An average measurement is, you will need about 500g of dry molasses for enriching 4.5-6㎡ of soil.
It Works Like a Natural Insecticide
Molasses works great to keep the pathogens from your soil that are meant to harm the plants. You may say that there is no scientific study where molasses is mentioned as an insecticide. But it’s been proven effective in removing aphids, lace bugs, whiteflies, and other sucking insects.
It Prevents Nutrient Deficiencies and Salt Build-Up
Over time, salt from feeding any non-organic nutrients or minerals can build up in your soil. In the future, those accumulated salt may make a change in the pH level of your soil. It will create issues like preventing your plants from getting enough nutrients any longer.
In this case, using molasses is a wise option because it will not end up building a pile of salt in your soil. For this, there’s no risk that your plants may have any nutritional problems. So, if you regularly add molasses to the plants, they will get everything they need.
How to Apply Molasses on Your Plants
Once you know when and why you should apply molasses to your plants, the next thing you should know is, how to apply it. A soft reminder, you can get the most advantage of molasses only when you mix it with an organic fertilizer. Because the added molasses makes other fertilizer’s nutrients easily absorbable for your plants.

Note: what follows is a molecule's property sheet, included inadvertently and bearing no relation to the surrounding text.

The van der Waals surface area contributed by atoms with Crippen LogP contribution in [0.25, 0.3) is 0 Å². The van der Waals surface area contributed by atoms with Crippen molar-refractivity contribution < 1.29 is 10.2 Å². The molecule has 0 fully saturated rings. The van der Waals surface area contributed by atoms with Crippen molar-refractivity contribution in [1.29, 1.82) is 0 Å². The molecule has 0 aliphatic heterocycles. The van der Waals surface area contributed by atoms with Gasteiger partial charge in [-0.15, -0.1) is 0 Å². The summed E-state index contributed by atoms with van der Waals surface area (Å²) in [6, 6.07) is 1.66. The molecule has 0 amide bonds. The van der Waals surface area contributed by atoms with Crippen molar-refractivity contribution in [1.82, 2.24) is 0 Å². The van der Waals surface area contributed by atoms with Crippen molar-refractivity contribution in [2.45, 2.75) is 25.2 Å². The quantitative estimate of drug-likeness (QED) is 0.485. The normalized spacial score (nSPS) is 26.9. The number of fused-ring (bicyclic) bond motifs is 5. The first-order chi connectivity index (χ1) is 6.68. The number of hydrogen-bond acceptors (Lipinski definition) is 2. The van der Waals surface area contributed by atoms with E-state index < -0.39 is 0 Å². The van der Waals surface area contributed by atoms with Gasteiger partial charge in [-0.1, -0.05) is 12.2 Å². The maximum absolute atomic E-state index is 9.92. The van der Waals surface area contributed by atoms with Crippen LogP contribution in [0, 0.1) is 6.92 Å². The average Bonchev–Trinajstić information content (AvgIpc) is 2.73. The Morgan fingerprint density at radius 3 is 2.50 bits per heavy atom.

If you are interested in more DIY stuff, go for blackstrap molasses, especially, the unsulfured type. Use this molasses to your fertilizer- take ¼ cup for one gallon. People often spray the solution directly to their plants. But there’s a problem in this case- the remaining of the solutions may attract insects and pests to your grow room.
You can take the most advantages of molasses when you’re using a soil-based system for the plants. It also works for a hydroponic system though, just check its pH in the first place. Because the sugar in the molasses may make things acidic.
When the plants are near to the end of their growing cycle, specifically, prior to 2-3 weeks, do not apply molasses or any other fertilizers to them. Rather, you need to use only water for flushing out the remaining, unused nutrients.
If you find there are any leftover molasses, it’s a good idea to mix it with water and then pour it onto the compost pile. And, about the measurement- use 1 cup molasses per gallon of water. By doing this, you’re ensuring the healthy microbes in there as well.
To sum things up, here’s we have made a how-to process:
- During the vegetative phase- Molasses is not much necessary if you are growing the plants without soil microbes while it’s the vegetative phase of your plants. You can skip applying molasses for this phase. However, use 1 tablespoon of blackstrap molasses (unsulfured) for 1 gallon of water if you are growing with soil microbes.
- During the flowering phase- In this phase, both the soil and the plants will take the advantage of molasses. So, use 1 and 4 tablespoons of blackstrap molasses for 1 gallon of water. However, molasses is a bit acidic and its NPK value is 1-0-5. For this, you need to monitor the soil pH regularly as molasses changes soil pH.